Working in the plumbing industry can lead to a good career with a fine salary and plentiful job prospects – plumbing is an absolutely essential part of everybody's day-to-day life, so there will always be need for a plumber.
One of the great things about plumbing as a career, especially starting-off, is that it is a career that does not require you to attain a college degree. It may occasionally seem like the only way to get ahead in a career is to get a degree in a field relating to the job, but this is not always the case, as being a plumber proves.
A plumber is the person who keeps all of the pipes and sewage systems functioning correctly in your home, but they're also so much more. Over the course of the following article, we are going to look what the role of a plumber entails; the skills you require to excel in the role; how to go about being a professional plumber; the salary and other benefits attached to the occupation; and similar jobs that may appeal to you.
What do Plumbers do?
The role of a plumber and what is considered plumbing can be quite broad.
At their core, A plumber installs and repairs pipes that supply water and gas to, as well as carry waste away from, homes and businesses. He or she also installs plumbing fixtures such as bathtubs, sinks, and toilets, and appliances, including dishwashers and washing machines.
Plumbing is a job that requires a lot of skill and knowledge to do. Have you ever been somewhere where the washing machine has broken and began to flood the floor? Or a shower isn't operating correctly? Or you're having an issue with your tap water? These examples aren't usually problems that can be resolved by a normal person, and the help of trained professional is required.
Plumbing is an integral part of everybody's lives, although it can often be taken for granted… until there is an issue – this is where a plumber comes in. Anyone who's faced a broken pipe or a flood as a result of an appliance will tell you about their appreciation for the hard work of plumbers who came to their rescue.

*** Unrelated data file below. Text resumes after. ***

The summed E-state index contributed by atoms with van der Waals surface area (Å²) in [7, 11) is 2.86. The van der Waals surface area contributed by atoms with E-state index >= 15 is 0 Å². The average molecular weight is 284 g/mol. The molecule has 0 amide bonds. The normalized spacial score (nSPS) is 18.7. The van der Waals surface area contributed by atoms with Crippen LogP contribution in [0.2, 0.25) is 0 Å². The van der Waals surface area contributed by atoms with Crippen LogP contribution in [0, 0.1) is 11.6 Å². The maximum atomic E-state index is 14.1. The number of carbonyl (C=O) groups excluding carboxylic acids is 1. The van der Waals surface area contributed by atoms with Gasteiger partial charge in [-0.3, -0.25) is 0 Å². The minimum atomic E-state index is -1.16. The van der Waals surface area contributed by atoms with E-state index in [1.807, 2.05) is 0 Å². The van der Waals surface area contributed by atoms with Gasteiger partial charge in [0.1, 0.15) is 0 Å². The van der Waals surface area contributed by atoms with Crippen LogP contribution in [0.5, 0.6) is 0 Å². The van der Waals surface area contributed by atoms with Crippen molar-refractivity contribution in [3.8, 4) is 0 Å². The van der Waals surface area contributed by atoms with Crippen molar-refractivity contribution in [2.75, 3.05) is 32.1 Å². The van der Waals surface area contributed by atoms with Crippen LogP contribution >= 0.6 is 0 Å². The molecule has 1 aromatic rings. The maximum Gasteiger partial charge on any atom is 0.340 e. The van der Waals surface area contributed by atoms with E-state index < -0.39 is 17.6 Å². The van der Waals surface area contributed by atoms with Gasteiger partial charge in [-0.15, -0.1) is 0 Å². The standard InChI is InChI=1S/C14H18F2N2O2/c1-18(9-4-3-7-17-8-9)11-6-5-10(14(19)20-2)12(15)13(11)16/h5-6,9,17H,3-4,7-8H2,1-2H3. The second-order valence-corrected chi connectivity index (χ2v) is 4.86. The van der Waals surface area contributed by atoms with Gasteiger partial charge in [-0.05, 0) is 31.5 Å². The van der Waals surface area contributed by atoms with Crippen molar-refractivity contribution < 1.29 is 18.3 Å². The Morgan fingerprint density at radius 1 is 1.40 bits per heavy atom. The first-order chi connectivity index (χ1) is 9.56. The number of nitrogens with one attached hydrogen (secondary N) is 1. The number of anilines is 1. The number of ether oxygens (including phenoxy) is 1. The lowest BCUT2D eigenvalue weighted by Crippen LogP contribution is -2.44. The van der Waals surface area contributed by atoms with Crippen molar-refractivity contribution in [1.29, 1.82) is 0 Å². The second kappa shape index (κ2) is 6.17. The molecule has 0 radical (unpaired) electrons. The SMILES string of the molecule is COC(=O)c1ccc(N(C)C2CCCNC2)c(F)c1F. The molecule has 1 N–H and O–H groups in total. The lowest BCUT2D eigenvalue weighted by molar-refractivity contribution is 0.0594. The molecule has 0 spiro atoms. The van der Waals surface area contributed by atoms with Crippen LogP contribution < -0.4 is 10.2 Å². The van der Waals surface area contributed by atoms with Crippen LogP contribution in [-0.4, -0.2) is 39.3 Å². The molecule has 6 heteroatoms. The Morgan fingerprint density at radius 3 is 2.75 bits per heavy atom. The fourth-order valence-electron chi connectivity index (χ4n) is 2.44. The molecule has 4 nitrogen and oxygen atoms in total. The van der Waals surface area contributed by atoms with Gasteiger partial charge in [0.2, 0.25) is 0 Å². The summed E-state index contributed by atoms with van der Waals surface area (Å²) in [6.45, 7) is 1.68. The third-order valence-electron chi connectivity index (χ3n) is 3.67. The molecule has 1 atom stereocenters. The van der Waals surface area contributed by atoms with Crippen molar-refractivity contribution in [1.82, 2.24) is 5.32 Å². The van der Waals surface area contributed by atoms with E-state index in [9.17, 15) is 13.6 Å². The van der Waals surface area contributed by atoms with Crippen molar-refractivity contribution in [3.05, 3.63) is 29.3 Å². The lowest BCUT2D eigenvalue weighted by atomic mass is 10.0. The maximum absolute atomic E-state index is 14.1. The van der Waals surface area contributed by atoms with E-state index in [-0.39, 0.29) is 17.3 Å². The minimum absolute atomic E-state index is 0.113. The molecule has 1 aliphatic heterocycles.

Being a plumber can be a physically demanding. Between lifting and using heavy tools and squeezing yourself into tight spaces to get a better look at a problem, it is a role that requires a lot of strength and stamina. It's a job that often requires you to get down-and-dirty; plumbing is a career suited to those who don't mind getting a little bet messy from time-to-time! You may also be needed in a hurry – unless it's scheduled maintenance, most incidents that require a plumber are needed fairly urgently.
What Skills do Plumbers Need?
Working as a plumber will require you to have excellent listening skills – you will need to hear out customer or clients problems in order to understand what they require or would like done, and attend to their plumbing problems.
After hearing out a problem or query, you will need to utilise troubleshooting skills to identify the issue, determine the cause and figure out the ideal and best way to make the required repairs or alterations.
Sometimes it's not as black-and-white as just troubleshooting and identifying a problem immediately. Plumbing issues may not always be clear, so you will require good critical thinking skills to analyse a problem and then weighing up solutions to find the best possible way to approach the issue. This will also require you to be decisive, although this will come with time in the job.